Unpiloted Soyuz MS-14 Spacecraft Returns to Earth with Humanoid Robot on Board

Three Optolink's TRS-500 fiber-optic gyroscopes, installed into control system of Descent Module of unpiloted Soyuz MS-14 spacecraft, successfully executed their mission during landing.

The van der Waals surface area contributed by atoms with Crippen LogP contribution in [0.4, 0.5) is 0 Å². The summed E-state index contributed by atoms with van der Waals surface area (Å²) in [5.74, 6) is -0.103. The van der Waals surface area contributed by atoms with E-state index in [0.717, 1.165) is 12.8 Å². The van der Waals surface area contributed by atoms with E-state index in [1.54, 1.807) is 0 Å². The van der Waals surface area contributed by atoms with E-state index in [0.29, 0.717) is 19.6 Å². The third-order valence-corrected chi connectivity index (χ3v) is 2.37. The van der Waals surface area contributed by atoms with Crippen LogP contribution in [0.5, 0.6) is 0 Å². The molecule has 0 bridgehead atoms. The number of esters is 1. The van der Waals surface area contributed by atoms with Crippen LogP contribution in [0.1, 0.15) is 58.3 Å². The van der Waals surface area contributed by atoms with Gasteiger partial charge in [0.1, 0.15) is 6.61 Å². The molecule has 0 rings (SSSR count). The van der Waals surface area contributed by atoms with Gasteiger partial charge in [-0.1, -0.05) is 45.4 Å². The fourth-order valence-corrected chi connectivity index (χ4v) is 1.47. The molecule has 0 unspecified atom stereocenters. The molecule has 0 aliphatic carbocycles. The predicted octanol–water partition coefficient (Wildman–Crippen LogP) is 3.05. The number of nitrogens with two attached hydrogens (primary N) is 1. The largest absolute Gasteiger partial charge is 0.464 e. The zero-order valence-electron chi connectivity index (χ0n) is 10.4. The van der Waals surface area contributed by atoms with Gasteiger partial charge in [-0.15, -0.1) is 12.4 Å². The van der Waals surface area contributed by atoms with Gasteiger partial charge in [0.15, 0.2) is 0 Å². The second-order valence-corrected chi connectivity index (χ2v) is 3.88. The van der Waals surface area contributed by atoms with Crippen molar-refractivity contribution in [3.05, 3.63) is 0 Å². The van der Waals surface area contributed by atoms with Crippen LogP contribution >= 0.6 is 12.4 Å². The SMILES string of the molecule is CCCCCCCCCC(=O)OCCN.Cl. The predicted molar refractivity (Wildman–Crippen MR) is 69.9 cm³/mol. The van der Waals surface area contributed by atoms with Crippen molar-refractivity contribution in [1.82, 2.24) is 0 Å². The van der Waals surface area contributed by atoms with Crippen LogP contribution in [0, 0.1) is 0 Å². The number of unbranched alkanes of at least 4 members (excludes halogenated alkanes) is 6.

Russia's space agency Roscosmos launched successfully uncrewed  on 22 August 2019 at 03:38 UTC. in order to test the vehicle's compatibility with an upgraded Soyuz 2.1a rocket. It was the first flight of a Soyuz capsule on the 2.1a rocket, which until then had been used to launch robotic Progress cargo ships. Sitting inside the spacecraft was no human crew. Instead, the Soyuz carried the the 6-foot (1.8 meters)  humanoid robot Skybot F-850 (a space version of the country's FEDOR robots). It was the first mission of the Soyuz crew vehicle without a crew in 33 years, and the first ever unpiloted mission of Soyuz to ISS  Roscosmos officials also used the flight to test other upgrades to the Soyuz capsule designed to allow future robotic versions to return cargo back to Earth. The Soyuz MS-14 features an improved guidance, navigation and descent control system. The descent vehicle features a digital angle rate integrator unit-based control system with the fiber-optic gyroscopes instead of an analogous descent control system based on a free-attitude gyroscope. The Soyuz MS-14 space capsule (which was again uncrewed)  landed at 5:32 p.m. EDT, September 5, 2019 (local time 3:32 a.m., September 6) on the steppes of south-central Kazakhstan. Landing occurred about 87 miles (140 kilometers) south, east of the town of Dzhezkazgan

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